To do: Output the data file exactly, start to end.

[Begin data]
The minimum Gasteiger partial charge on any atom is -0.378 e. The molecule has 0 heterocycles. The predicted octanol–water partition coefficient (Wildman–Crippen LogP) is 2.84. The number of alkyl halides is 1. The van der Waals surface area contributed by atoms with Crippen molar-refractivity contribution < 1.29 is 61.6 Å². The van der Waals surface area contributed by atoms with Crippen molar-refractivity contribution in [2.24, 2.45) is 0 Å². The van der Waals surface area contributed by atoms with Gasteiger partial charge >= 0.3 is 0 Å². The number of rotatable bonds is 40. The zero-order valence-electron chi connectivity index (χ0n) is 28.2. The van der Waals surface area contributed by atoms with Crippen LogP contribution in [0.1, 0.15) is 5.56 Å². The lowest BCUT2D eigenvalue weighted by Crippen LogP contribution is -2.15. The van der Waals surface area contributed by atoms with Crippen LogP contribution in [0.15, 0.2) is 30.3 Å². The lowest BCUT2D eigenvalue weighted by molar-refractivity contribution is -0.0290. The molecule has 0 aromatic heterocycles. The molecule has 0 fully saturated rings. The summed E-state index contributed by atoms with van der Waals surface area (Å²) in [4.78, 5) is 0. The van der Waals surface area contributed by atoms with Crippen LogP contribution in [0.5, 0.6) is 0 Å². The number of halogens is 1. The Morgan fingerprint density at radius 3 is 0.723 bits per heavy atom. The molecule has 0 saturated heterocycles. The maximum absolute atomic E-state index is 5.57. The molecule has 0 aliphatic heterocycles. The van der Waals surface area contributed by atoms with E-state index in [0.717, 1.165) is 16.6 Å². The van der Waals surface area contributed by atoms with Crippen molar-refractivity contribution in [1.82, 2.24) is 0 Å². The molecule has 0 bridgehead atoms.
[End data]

The minimum Gasteiger partial charge on any atom is -0.378 e. The molecule has 0 heterocycles. The predicted octanol–water partition coefficient (Wildman–Crippen LogP) is 2.84. The number of alkyl halides is 1. The van der Waals surface area contributed by atoms with Crippen molar-refractivity contribution < 1.29 is 61.6 Å². The van der Waals surface area contributed by atoms with Crippen molar-refractivity contribution in [2.24, 2.45) is 0 Å². The van der Waals surface area contributed by atoms with Gasteiger partial charge >= 0.3 is 0 Å². The number of rotatable bonds is 40. The zero-order valence-electron chi connectivity index (χ0n) is 28.2. The van der Waals surface area contributed by atoms with Crippen LogP contribution in [0.1, 0.15) is 5.56 Å². The lowest BCUT2D eigenvalue weighted by Crippen LogP contribution is -2.15. The van der Waals surface area contributed by atoms with Crippen LogP contribution in [0.15, 0.2) is 30.3 Å². The lowest BCUT2D eigenvalue weighted by molar-refractivity contribution is -0.0290. The molecule has 0 aromatic heterocycles. The molecule has 0 fully saturated rings. The summed E-state index contributed by atoms with van der Waals surface area (Å²) in [4.78, 5) is 0. The van der Waals surface area contributed by atoms with Crippen LogP contribution in [0.5, 0.6) is 0 Å². The number of halogens is 1. The Morgan fingerprint density at radius 3 is 0.723 bits per heavy atom. The molecule has 0 saturated heterocycles. The maximum absolute atomic E-state index is 5.57. The molecule has 0 aliphatic heterocycles. The van der Waals surface area contributed by atoms with E-state index in [0.717, 1.165) is 16.6 Å². The van der Waals surface area contributed by atoms with Crippen molar-refractivity contribution in [1.82, 2.24) is 0 Å². The molecule has 0 bridgehead atoms.